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Holding government and other powerful institutions accountable for their actions
The approach to overcoming these trends will mainly consist of:
These rights are complementary. Open meetings and public records laws keep information about civic issues freely available. Protections for journalists, activists, whistleblowers and others striving to keep the community armed with the facts and their implications complete the circle of law that it takes to keep Californians aware.
After all, ready access to government meetings and files means little if no one dares report or comment on what they learn. And people willing to take a stand and speak out are easily disabled and discredited if the facts and discussions that advance government and other powerful institutions are sealed away from their discovery.
Still others are privately owned sectors opened by tradition or law to some civic discourse: newspaper editorial pages, radio talk shows and certain large shopping malls where patrons are encouraged to congregate without having to buy. The most dynamic public forum is the newest — in some spaces private but in many others welcoming news, views and discussion — the Internet.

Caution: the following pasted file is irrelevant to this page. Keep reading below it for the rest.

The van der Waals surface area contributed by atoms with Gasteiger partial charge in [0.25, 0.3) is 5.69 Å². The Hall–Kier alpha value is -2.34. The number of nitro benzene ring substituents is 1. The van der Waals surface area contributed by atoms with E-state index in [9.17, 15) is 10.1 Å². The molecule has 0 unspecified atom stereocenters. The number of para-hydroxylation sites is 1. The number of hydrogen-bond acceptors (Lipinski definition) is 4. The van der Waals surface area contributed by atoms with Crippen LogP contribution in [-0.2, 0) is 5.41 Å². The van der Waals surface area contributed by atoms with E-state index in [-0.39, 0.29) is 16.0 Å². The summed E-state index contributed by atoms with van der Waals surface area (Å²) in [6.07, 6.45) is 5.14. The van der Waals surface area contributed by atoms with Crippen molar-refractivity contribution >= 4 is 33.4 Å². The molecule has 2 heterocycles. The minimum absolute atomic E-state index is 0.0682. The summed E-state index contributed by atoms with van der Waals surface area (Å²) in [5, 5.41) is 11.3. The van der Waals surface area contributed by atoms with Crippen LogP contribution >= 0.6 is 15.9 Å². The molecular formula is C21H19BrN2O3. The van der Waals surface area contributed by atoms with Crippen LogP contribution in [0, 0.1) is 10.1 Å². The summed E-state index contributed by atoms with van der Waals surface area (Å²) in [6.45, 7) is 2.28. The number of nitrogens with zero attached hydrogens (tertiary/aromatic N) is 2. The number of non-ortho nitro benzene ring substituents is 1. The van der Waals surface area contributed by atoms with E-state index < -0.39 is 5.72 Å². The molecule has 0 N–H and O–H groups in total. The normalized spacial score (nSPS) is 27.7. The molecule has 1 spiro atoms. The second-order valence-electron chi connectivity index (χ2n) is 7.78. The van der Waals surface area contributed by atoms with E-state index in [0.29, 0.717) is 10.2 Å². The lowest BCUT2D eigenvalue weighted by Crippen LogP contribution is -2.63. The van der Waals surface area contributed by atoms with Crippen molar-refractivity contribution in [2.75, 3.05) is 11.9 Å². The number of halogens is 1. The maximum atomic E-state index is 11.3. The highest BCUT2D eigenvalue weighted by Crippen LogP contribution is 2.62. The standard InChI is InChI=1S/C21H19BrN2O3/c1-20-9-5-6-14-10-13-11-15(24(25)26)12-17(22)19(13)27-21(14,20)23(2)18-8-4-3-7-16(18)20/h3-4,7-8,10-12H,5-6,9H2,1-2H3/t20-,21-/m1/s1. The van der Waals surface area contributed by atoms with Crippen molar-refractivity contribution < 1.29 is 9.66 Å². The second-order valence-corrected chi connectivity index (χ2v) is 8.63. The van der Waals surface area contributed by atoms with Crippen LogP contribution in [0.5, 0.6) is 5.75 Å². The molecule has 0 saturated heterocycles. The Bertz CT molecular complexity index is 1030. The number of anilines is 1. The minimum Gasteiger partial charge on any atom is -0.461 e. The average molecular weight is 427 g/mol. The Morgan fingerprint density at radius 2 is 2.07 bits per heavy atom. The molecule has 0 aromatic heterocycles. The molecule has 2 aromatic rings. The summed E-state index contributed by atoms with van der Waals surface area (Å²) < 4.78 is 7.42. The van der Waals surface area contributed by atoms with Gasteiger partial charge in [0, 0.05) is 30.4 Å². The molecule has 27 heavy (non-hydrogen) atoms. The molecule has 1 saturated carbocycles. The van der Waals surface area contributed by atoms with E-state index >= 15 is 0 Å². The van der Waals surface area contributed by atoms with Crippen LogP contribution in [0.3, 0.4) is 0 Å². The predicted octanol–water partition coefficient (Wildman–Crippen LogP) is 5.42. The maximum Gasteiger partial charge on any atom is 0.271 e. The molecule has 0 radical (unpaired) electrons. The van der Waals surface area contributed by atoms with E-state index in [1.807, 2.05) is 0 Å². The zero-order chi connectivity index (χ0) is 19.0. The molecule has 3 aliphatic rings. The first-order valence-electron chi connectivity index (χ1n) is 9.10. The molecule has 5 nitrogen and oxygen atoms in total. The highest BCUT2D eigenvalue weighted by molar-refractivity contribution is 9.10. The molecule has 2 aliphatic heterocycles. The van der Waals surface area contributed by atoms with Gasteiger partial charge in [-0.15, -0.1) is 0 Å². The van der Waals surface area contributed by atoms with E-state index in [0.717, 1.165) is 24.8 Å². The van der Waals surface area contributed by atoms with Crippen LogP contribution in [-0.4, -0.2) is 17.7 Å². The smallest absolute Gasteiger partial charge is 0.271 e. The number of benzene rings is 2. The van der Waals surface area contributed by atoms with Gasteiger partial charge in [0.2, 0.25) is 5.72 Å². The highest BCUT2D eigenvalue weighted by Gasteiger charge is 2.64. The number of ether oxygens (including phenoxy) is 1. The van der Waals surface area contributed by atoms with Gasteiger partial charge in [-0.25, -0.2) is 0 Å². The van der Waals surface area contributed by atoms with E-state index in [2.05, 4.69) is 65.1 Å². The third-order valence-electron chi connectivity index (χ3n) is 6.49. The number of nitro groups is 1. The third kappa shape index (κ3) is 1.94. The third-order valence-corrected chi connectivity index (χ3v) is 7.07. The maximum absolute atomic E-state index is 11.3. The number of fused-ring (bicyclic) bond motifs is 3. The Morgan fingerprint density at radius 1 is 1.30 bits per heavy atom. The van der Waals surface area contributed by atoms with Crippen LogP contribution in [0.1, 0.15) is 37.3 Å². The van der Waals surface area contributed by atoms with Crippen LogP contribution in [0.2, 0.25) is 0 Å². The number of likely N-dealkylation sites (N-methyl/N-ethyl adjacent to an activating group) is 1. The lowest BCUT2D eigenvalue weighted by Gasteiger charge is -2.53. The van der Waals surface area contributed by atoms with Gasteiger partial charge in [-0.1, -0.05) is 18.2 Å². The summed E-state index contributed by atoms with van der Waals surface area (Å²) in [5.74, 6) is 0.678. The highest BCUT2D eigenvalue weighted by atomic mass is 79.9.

We offer resources to fight them, without partisanship or ideology. Our only agenda is to allow others’ agendas, however tentative or unpopular at the moment, to be offered and debated for whatever support they may attract. The task has three levels:
Specifically, we can help if you are, for example: